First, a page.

(The Guardian) El Salvador: meet the women who dare to challenge the anti-abortion stat
Claire Provost, San Salvador
El Salvador’s strict abortion laws mean a woman can be charged with homicide for suffering a miscarriage. But a high-profile case that drew global condemnation may prove a catalyst for change
Cristina Quintanilla was 18 years old in October 2004 when, seven months pregnant with her second child, she collapsed in pain on the floor of her family home. “I felt like I was choking, like I couldn’t breathe,” she says, shaking at the memory.
Quintanilla, who lives in San Miguel, El Salvador, fell unconscious and, bleeding heavily, was taken to hospital by her mother. When she woke up, dizzy from blood loss and anaesthetic, and having lost her child, she says she was startled to find a police officer, not a doctor, by her bed.
“It was strange because doctors wear white but he was wearing blue … He said, ‘From this moment on, you are under arrest.’ This confused me even more.”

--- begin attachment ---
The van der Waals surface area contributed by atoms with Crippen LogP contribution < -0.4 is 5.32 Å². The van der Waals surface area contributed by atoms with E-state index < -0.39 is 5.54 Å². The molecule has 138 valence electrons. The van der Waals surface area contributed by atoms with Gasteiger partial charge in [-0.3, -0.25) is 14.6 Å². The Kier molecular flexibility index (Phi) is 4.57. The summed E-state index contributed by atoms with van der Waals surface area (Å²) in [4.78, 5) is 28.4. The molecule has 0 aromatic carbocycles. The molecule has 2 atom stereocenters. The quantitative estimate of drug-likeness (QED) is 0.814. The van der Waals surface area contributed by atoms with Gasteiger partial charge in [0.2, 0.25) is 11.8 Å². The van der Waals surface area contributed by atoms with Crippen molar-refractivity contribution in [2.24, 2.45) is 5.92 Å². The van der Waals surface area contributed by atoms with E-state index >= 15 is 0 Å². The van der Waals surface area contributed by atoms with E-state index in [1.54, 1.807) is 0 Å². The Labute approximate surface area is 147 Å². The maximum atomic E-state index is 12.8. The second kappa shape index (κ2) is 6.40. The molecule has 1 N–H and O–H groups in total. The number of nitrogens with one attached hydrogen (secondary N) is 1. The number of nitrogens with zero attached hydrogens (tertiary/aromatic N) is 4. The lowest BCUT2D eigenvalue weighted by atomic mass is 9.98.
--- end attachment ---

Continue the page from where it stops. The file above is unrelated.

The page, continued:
Quintanilla says she was interrogated while still under the effect of anaesthetic, handcuffed and brought from hospital to a cell in a police jail, accused of having killed ker child. Within 10 months, she was convicted of aggravated murder and sentenced to 30 years in prison. “It was another huge tragedy in my life. I had a son, who was three years old. How could I ever be with my child, with my family, with a sentence [like this]?”
El Salvador has one of the world’s strictest abortion laws, with abortion a crime even when a woman’s life is at risk. Human rights activists say this has created a system of persecution in the country’s hospitals as well as its courts, where any woman – and particularly a poor, young woman who loses her baby – is suspect.
Dozens of women like Quintanilla have reportedly been prosecuted and imprisoned on homicide charges after suffering miscarriages, stillbirths, or obstetric emergencies away from medical attention.